On a stormy February 13 evening several years ago, my husband asked me what I wanted for a Valentine’s gift.
Without hesitating, I replied, “A homemade card.”
I knew the request was simple and easy-the thoughtful gift to request.
“What do you want?” I asked. Facing a busy day and I secretly hoped he’d ask for a big, wet kiss that would melt him at the knees.
“I’d like a homemade red velvet cake,” he replied.
“Delivered to work?” I volunteered.
“That would be great!”
My mind began racing. How am I going to finish up all my projects, run errands and still find time to bake and deliver a cake? I’d never baked a red velvet cake, but I knew I couldn’t let him down.
The set the alarm early and began researching recipes for red velvet cake before the sun crested the horizon. By mid-morning, I slid the cake pans into the oven. A glance at the clock revealed everything was on track for a noon delivery.
Twenty minutes later my two nine-inch round cakes looked like rolling hills. I turned to icing to save me. With every brush stroke, the cake tore apart and slowly transformed into a pinkish glob of goo. Then the icing ran out.
I grabbed the cake, a butter knife and headed back to the grocery store where I found even more people like myself (okay, not quite like myself) running around buying last-minute Valentine’s gifts. I purchased another double-container of icing, and opted for a red-helium balloon and a card just in case the cake couldn’t be saved.
On the way to my husband’s office, the helium balloon began rubbing up and down on the side of my head creating static. As many times as I tried to bat it away, the balloon returned. For the safety of everyone on the road, I gave into its annoying presence.
I arrived at my husband’s workplace looking like I’d pressed my finger into an electric switch. With no time to lose, I iced the pink glob in the trunk of the car, hastily filled out a card with an endearing message using a pen I found underneath the car seat, and patted down my ridiculous looking hair. I took a deep breath, plastered on a smile, and walked into my husband’s office with gifts in hand.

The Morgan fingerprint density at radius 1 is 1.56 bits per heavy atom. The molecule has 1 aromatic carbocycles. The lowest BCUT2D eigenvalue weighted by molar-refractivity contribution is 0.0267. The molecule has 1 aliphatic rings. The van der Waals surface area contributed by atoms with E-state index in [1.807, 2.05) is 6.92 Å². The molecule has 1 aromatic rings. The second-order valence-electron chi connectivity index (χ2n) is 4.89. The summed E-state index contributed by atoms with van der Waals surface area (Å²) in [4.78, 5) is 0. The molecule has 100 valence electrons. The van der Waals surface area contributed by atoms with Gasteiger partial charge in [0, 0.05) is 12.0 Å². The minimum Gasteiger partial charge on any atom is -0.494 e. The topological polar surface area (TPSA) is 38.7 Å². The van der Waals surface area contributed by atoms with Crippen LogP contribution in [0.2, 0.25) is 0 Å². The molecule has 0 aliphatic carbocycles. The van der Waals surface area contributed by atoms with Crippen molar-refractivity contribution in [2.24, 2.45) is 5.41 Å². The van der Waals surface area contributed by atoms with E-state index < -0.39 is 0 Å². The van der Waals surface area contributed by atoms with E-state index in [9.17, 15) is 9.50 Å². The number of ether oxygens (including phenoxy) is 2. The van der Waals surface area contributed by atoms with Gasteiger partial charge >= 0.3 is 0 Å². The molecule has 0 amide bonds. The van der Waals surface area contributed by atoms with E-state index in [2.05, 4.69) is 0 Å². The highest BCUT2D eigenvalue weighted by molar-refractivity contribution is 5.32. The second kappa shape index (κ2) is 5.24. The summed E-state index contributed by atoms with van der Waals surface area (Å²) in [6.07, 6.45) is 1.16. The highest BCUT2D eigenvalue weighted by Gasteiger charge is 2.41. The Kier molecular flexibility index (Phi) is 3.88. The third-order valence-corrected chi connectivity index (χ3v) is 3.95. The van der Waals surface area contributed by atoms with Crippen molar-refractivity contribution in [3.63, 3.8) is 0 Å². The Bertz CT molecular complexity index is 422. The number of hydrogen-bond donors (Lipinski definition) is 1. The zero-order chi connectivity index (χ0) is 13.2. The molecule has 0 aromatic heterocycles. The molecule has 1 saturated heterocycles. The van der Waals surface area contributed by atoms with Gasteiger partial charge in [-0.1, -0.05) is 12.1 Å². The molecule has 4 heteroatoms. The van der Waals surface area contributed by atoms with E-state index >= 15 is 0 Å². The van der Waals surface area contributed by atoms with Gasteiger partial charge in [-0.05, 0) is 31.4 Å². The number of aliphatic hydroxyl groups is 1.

Only he wasn’t there.
Happy stinkin’ Valentine’s Day. He was tied up in an unscheduled meeting for the afternoon. All I could think was, “Is he going to notice just how much icing is on this cake?”
Afraid he might not feel loved post-cake fiasco, I printed out heart-shaped love notes and placed them every stair between the entryway and our second floor so he would see them when he came home.
But he had to work late.
By the time he got home, we had experienced a power outage. Walking up the stairs, he couldn’t see a single note.
Meanwhile, despite the fresh tulips and cute store card my husband purchased, he kept apologizing to me because he hadn’t had time to fulfill my request for a homemade card.
We sat on the couch in the dark on Valentine’s Day and found out something new about each other: neither of us really cared a whole lot about the holiday. He purchased flowers and cards so I would feel loved and I became a crazed baker with frizzy hair to express my love. What we discovered that night is that both of us already felt thoroughly and sufficiently loved because of the way we treat each other and live life together the other 364 days of the year.
A few weeks post-Valentines fiasco, I began reflecting on how much loving God and receiving the love of God isn’t reserved for holidays like Easter or Christmas or Valentines.
To put it in Valentine’s terms, God isn’t looking for balloons, flowers, and a cake on special occasions for us to express our love to him. But he is looking for a more intimate and involved relationship where the gifts we offer to him-words of thanks, songs of praise, acts of service, expressions of kindness, bragging on him to others, and more-fill each and every day.
On this Valentines, may you remember that when it comes to loving God the greatest gift you can give God is yourself-not just today but each and every day.
--Margaret Feinberg is author of “Wonderstruck: Awaken to The Nearness of God.” She’s currently inviting people to read through the entire Bible during Lent with a free 40-day reading guide on her site.